Langoustine bisque

The humble langoustine can be just as flavoursome as the mighty lobster, as Matt Tebbutt demonstrates in this recipe
By Matt Tebbutt
Langoustine bisque
  • Rating:
  • Serves: 4
  • Cook Time: 1 hour 15 minutes
  • Prep Time: 20 minutes
  • Effort: easy


  • 50 g butter
  • 1 onion, finely chopped
  • 1 clove garlic, halved
  • 3 sprigs tarragon
  • 1 tbsp thyme, leaves
  • 2 tsp fennel seeds
  • 2 bay leaves
  • 125 ml dry vermouth
  • 1 kg cooked langoustines, in their shells
  • 1.5 litres fish stock
  • 200 ml double cream
  • 1-2 tbsp tomato purée
  • 1 pinch smoked paprika
  • 1 lemon, juice only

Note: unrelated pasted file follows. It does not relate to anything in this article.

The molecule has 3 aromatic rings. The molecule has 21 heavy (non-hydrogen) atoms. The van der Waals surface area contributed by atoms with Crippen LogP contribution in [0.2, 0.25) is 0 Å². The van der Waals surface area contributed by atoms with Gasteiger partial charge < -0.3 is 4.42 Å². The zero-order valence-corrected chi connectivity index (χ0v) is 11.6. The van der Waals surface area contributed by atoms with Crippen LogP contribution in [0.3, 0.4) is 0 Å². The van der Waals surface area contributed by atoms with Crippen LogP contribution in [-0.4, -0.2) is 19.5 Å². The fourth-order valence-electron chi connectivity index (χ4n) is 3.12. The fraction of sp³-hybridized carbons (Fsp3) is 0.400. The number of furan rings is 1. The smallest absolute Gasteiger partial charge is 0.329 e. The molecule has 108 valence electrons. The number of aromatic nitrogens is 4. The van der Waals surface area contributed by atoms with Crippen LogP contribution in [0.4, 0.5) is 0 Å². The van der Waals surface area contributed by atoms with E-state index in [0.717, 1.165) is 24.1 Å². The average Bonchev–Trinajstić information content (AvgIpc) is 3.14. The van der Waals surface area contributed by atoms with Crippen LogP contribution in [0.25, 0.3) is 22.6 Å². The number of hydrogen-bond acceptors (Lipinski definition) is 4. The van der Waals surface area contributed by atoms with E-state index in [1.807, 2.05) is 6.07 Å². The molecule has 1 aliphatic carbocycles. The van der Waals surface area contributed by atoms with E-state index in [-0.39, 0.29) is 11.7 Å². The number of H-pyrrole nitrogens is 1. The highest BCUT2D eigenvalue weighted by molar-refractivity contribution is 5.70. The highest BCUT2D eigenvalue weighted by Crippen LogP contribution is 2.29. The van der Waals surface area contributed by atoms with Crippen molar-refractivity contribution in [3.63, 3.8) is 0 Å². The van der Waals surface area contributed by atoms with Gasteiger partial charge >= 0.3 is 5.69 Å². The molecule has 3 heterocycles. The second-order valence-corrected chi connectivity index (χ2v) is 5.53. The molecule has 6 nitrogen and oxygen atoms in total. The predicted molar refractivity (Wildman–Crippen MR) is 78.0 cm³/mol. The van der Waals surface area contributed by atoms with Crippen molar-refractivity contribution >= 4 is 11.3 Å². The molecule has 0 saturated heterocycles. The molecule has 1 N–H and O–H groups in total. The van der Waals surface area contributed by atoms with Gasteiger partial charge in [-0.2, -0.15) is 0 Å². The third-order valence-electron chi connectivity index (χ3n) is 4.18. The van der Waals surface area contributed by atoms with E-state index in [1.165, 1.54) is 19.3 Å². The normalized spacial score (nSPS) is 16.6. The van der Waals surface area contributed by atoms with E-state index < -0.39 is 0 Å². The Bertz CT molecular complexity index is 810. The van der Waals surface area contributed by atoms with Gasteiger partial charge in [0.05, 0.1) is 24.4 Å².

1. Heat the butter in a heavy-based pan over a medium-high heat until foaming and gently fry the onion, garlic, two sprigs of tarragon, thyme, fennel seeds and the bay leaves for 2-3 minutes, or until the onions have softened.

2. Pour in the dry vermouth and cook until the volume of the liquid has reduced by half.

3. Meanwhile peel the langoustines, reserving all the shells and heads. Add these to the pan, crushing the shells and heads with the back of a wooden spoon to extract as much flavour as possible.

4. Cover with the fish stock and reduce the heat to a simmer. Cook for about one hour, then strain the stock through a colander, crushing the shells with a rolling pin. Strain the stock again through a fine sieve into a clean pan.

5. Add the cream and lemon juice to the strained stock and warm through gently. Add the langoustine meat, then season to taste with salt and freshly ground black pepper.

6. To serve, ladle the bisque into bowls. Roughly chop the remaining tarragon and use to garnish the bisque.

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